When I told the boys we were going to spend the day touring farms in southwestern Ohio, they were expecting cows, pigs and chickens.

When I told the boys we were going to spend the day touring farms in southwestern Ohio, they were expecting cows, pigs and chickens.

But what they got during a visit to Clinton County, where freeways and traffic lights give way to winding roads and rolling hills, was an exotic adventure. Yes, the rural area has plenty of traditional farm animals but it also is home to wallabies and alpacas. Visitors have plenty of opportunities to pick and taste locally grown produce.

Located about 60 miles from downtown Columbus, Clinton County offers families the chance to sample life in the country. You'll need a full day or maybe two to check out all the region has to offer.

Horsefeathers Farm (7200 state Route 350, Clarksville 45113; 937-289-3504. Despite the name, the real attraction here are wallabies. Owner Bob Heyob raises them and loves to share his passion for the mini members of the kangaroo clan.

Heyob's Wallaby Encounter ($6 per person with a minimum charge of $40) includes facts about the marsupials, opportunities to hold the animals and a lesson about endangered animals (some breeds of wallabies are endangered). Don't be surprised if Heyob's miniature deer, Dear Abby, comes by for some loving during the 45-minute presentation. This "muntjac" or barking deer species is extremely curious about visitors.

Heyob, a retiree who breeds wallabies for numerous zoos, opens his farm to the public because he wants to share his knowledge and his wonderful property. In addition to the barnful of exotic animals, the farm includes a pond, picnic shelter and a creek bursting with fossils.

Heyob, a lifelong fossil and arrowhead hunter, also offers a presentation about the area's early history.

His late wife, Mary, felt strongly that they should bring children to the farm to meet the animals and experience a day in the country.

"She said, 'We're being selfish if we don't share this,'" he said.

Branstrator Farm (885 N. George Road, Clarksville 45113, 937-725-5607,and A&M Farm Orchard (22141 state Route 251, Midland 45148, 513-875-2166. If you find yourself in the mood to do some farming - or at least harvesting - Clinton County has several options to pick your own produce.

Branstrators Farm, which has been in Jon Branstrator's family for five generations, grows asparagus, strawberries, blueberries, blackberries and peaches.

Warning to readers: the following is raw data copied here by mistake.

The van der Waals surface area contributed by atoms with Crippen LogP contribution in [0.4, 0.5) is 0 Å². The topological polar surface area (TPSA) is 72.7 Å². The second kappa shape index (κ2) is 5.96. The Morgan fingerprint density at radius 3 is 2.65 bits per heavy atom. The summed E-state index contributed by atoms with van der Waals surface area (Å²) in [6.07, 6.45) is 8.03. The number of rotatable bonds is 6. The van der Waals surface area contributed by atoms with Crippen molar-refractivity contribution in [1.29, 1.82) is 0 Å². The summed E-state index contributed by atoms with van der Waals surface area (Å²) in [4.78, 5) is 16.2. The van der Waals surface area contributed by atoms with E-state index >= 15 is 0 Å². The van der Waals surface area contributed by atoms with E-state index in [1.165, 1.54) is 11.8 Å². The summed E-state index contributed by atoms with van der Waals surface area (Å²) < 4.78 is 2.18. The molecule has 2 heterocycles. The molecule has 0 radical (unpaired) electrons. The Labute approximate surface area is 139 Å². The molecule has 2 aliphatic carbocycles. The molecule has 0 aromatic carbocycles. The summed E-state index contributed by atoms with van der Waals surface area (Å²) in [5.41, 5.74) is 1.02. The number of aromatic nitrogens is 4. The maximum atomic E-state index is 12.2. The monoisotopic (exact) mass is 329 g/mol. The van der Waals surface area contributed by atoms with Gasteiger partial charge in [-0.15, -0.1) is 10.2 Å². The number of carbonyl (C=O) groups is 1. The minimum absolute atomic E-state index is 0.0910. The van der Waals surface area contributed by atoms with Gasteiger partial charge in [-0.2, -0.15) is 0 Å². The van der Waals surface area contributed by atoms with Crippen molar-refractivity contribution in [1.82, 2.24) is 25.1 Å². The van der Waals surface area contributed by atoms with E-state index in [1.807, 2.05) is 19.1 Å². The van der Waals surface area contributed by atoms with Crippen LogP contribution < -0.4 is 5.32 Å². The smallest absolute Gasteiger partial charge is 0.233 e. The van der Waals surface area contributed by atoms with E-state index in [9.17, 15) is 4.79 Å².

Branstrator, who has traveled and worked extensively in Central America, embraces innovative farming techniques. He is dedicated to using environmentally friendly farming practices.

The farm also welcomes visitors every fall and spring for weekend festivals. The Three Sisters Harvest Festival, set for Oct. 4-5, focuses on the Native American practice of planting corn, squash and beans together for a symbiotic relationship. It features hayrides, pumpkin smashing, music and more. The spring Strawberry and Asparagus Festival celebrates the beginning of the growing season and includes music, vendors and more.

A&M Farm Orchard, a family-run operation, offers pick-your-own strawberries and 15 varieties of apples. Apples generally are available from September through Halloween.

Bonnybrook Farms (3779 state Route 132, Clarksville 45113, 937-289-2500. For a more traditional farm experience, check out Bonnybrook Farms. Home to horses, goats and donkeys, the farm offers a variety of seasonal events (prices vary based on the activity).

In the fall, the farm offers lantern-lit wagon rides that are family-friendly but a little spooky. The farm also has a corn maze and giant slingshots for launching pumpkins. During the summer, the farm hosts chuck-wagon dinner rides. Upon arrival, guests can fish, visit the petting zoo, play with the giant slingshots and explore the farmyard. When the dinner bell rings, it's time to gather for a barbecue dinner followed by a wagon ride through the countryside. Dessert is served at the campfire, where adults dine on homemade cobbler and kids can make s'mores.

The farm's setting on 370 acres is a wonderful patchwork of old forest, farm fields and green meadows.

KB Alpacas (3816 Gurneyville Road, Wilmington 45177, 513-324-2151. Kim and Brad DeLaney also are driven to share their property because of a sense of gratitude for the lifestyle they have found along a country road a few miles from Interstate 71. The couple breed alpacas, co-own a mill where they spin the animals' fleece into yarn and run a small store that sells goods made from alpaca fiber.

They began researching the animals, which are native to the Andes Mountains, after their children grew up and moved out of the house. After volunteering at another alpaca farm, they knew that it was their calling.

"We just fell in love with the animals," Kim DeLaney said.

They enjoy watching the animals develop personalities and choosing just the right names for them.

They welcome people to the farm by appointment, but also free of charge. The couple will often share some history about the animals and allow visitors to interact with a few of them.

General Denver Hotel (81 W. Main St., Wilmington, 45177, 937-383-4141. For good eats, visit the General Denver Hotel. Built in 1928 as a luxury destination between Columbus and Cincinnati, the hotel includes a restaurant featuring a varied menu with lots of kid-friendly choices, including locally raised lamb. Guests are encouraged to linger over meals and savor the historic building's charm.